Dissertations in economics have changed dramatically over the past forty years, from primarily treatise-length books to sets of essays on related topics. We document trends in essay-style dissertations across several metrics, using data on dissertation format, PhD program characteristics, demographics, job market outcomes, and early career research productivity for two large samples of US PhDs graduating in 1996-1997 or 2001-2002. Students at higher ranked PhD programs, citizens outside the United States, and microeconomics students have been at the forefront of this trend. Economics PhD graduates who take jobs as academics are more likely to have written essay-style dissertations, while those who take government jobs are more likely to have written a treatise. Finally, most of the evidence suggests that essay-style dissertations enhance economists’ early career research productivity.
My take home message? We should drop the pretense of the sprawling dissertation. All departments should require or strongly encourage the three essay format as the default. If the student wants something else, they need to make the argument.
Hat tip to our evil twin, Organizations and Markets.
In a past installment of grad skool rulz, I offered advice for choosing a dissertation adviser. The idea is simple. Nobody is perfect, but you want someone who has at least a few good traits and no horrible traits. As I was thinking about this post, I wondered – how do graduate students actually choose their advisers? Do people actually methodically try to find a match or do they just “fall” into it? Why do people get stuck with horrible (or good) advisers?
In my own case, I just fell into it and it worked out. I worked with to faculty based on similar research interests (education) and style (both normal science types). But what about people who choose poorly? Part of the issue is that there simply isn’t enough information. Unless you are in a large program, most faculty won’t have more than one or two students in their career. In other cases, students don’t have much choice. For example, if you want to study sociology of science at Indiana, there’s really only one choice. Yet, I still see some students choose advisers who have well developed reputations for being difficult, or advisers who have really slim track records in placing students. My guess is that students believe that they’ll be the exception to the rule.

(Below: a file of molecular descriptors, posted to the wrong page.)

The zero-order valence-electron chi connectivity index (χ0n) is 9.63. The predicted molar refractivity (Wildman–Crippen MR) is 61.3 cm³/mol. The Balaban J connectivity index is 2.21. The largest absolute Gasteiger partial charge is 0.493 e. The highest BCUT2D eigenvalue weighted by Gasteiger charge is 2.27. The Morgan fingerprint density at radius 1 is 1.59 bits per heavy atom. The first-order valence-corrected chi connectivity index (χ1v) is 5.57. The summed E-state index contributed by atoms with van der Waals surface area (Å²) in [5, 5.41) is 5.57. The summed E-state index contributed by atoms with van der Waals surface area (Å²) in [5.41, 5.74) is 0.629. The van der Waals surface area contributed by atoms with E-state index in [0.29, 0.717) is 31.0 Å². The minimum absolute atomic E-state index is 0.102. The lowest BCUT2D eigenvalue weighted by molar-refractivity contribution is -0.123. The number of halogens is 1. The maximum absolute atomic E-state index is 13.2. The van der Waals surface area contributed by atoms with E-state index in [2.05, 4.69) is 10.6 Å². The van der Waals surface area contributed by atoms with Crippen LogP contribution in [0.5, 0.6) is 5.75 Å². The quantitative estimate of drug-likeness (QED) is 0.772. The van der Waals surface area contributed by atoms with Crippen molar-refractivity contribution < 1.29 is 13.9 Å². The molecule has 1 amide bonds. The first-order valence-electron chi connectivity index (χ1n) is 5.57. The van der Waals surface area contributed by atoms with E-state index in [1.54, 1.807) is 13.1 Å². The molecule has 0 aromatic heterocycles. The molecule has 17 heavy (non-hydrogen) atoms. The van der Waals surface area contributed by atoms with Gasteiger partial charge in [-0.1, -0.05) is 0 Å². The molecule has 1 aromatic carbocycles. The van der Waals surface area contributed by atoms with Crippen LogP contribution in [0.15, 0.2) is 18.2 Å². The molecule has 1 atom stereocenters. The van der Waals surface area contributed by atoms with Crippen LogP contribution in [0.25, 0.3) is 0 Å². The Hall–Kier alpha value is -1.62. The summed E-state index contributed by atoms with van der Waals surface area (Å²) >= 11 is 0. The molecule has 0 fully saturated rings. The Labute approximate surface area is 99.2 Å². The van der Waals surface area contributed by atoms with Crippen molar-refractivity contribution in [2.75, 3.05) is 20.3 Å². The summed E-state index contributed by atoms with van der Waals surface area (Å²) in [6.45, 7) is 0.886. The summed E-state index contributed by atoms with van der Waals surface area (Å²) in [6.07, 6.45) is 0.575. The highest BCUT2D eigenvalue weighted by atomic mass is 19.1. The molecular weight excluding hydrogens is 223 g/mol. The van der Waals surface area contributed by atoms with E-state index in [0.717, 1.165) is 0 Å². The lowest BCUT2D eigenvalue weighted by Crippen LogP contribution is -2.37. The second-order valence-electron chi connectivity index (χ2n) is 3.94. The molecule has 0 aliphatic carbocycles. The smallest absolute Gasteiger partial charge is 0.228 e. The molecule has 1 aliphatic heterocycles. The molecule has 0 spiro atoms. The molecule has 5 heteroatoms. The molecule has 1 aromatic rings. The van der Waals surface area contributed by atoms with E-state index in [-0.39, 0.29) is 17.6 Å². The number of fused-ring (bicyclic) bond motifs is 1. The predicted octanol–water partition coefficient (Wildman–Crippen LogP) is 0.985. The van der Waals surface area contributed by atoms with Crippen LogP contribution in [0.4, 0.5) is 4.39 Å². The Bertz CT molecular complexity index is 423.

Consider this post an open thread on how to effectively find an adviser in graduate school. What are you considering as you choose an adviser?
I am one of those people who thinks that we should not encourage people to enter the academic profession unless they are extremely committed to scholarship and they show exceptional promise. This advice often triggers a reaction that is summarized as: “You are evil! You want to exclude poor people/minorities/women/others from academia!”
My response: encouraging an expansion of graduate education does not address most aspects of inequality and might make it worse in many cases. For example, there is a large scale gap between whites and blacks in terms of education, income, and wealth. Sending people to graduate school will not address this gap. There are many reasons: lots of people don’t finish the degree; huge opportunity costs; low paid adjunct work after graduation; accumulation of burdensome of debt; and the tenure track pays modestly compared to other professionals with similar qualifications. These trends suppress mobility.
In contrast, there lots of other professions that are much more likely to lead to good income and mobility. If we want to genuinely shrink the income gap between people of color and whites, for example, we are much wiser to encourage engineering and health science careers. You’ll get the degree in a few years and almost immediately jump higher in the income distribution. Way, way, way easier than going for that anthropology PhD and hoping for a tenure track job 12 years later.
If we want to address inequality within academia (ie., increasing representation on the faculty), we should reserve our efforts for getting people through the PhD pipeline and into jobs. We shouldn’t cram more graduate students into the pipeline. We should actually ask the logical question: What can we do to ensure that students acquire the right skills in academia? How can we make sure that they develop the right networks, that lead to publication in the “right” journals, and thus lead to the “right” jobs?
Sadly, very little effort goes into this side of things. It’s easier to count minorities and women and yell, “not fair! we need more!” It’s much harder to confront tenured faculty (like myself), and say: “Why haven’t you co-authored with women (or minorities) so that they may have a shot at a good tenure track job?” Let’s put the brakes on enrolling more students into doctoral programs and take up the less glamorous, but more important task, of making sure that the ones in the system will actually have the best careers possible.